Comment: Attracted to Black Light
Photo by: Kyle Kittelberger, Paul Scharf
Wake Co.
Comment: grassy habitat
Photo by: Paul Scharf
Warren Co.
Comment: Caught sweeping
Photo by: Paul Scharf
Warren Co.
Comment: Caught sweeping
Photo by: Kyle Kittelberger, Brian Bockhahn
Orange Co.
Comment: Riverine edge, grassy/brushy habitat
Photo by: Kyle Kittelberger, Brian Bockhahn
Orange Co.
Comment: Riverine edge, grassy/brushy habitat. Female
Photo by: Kyle Kittelberger, Brian Bockhahn, Paul Scharf
Vance Co.
Comment: Found in grassy field/forest edge habitat
Photo by: Kyle Kittelberger, Brian Bockhahn, Paul Scharf
Vance Co.
Comment: Found in grassy field/forest edge habitat
Photo by: Kyle Kittelberger, Brian Bockhahn, Paul Scharf
Surry Co.
Comment: grassy, brushy habitat near forest edge
Photo by: Kyle Kittelberger, Brian Bockhahn, Paul Scharf
Surry Co.
Comment: grassy, brushy habitat near forest edge
Photo by: Paul Scharf
Warren Co.
Comment: Attracted to light
Photo by: Kyle Kittelberger, Paul Scharf, Brian Bockhahn
Rockingham Co.
Comment: attracted at night with a light; at least 1 blue individual as well; A. Hamilton \"These sky-blue specimens (when live) are very pretty and very, very rare – I have taken only 2, both together at one site in VT. They lose the intensity when dead. The European Cicadella viridis is a distant relative, and it is more frequently blue.\"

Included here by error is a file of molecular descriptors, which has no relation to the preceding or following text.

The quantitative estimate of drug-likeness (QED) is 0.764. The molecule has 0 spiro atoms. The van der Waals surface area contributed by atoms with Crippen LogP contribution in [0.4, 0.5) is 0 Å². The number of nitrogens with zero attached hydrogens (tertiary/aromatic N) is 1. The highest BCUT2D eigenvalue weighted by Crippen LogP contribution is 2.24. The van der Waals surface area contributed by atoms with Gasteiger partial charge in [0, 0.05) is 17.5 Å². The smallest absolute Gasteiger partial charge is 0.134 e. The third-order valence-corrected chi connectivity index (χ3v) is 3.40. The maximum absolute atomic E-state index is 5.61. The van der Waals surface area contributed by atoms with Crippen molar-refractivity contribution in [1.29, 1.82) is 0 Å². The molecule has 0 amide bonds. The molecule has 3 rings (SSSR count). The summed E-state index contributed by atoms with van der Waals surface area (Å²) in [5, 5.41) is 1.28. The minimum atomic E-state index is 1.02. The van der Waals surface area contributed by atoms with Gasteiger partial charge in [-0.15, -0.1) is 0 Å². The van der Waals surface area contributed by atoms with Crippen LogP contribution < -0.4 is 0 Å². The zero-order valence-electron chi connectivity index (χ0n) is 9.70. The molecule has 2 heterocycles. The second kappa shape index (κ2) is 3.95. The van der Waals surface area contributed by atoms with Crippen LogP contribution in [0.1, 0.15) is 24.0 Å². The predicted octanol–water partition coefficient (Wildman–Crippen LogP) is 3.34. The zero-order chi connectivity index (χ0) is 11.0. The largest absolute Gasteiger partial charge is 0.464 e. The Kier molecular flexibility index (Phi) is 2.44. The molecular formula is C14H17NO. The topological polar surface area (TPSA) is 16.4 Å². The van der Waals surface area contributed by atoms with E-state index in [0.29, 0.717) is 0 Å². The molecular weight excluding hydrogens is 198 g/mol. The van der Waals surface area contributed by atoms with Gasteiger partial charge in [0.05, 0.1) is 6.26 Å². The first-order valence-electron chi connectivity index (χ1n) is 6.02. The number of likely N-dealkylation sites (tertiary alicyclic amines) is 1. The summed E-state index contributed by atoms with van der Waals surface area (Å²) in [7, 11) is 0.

Photo by: Kyle Kittelberger, Paul Scharf, Brian Bockhahn
Rockingham Co.
Comment: attracted at night with a light; at least 1 blue individual as well; A. Hamilton "These sky-blue specimens (when live) are very pretty and very, very rare – I have taken only 2, both together at one site in VT. They lose the intensity when dead. The European Cicadella viridis is a distant relative, and it is more frequently blue."
Photo by: Kyle Kittelberger, Paul Scharf, Brian Bockhahn
Rockingham Co.
Comment: attracted at night with a light; at least 1 blue individual as well; A. Hamilton "These sky-blue specimens (when live) are very pretty and very, very rare – I have taken only 2, both together at one site in VT. They lose the intensity when dead. The European Cicadella viridis is a distant relative, and it is more frequently blue."
Photo by: Kyle Kittelberger, Paul Scharf, Brian Bockhahn
Rockingham Co.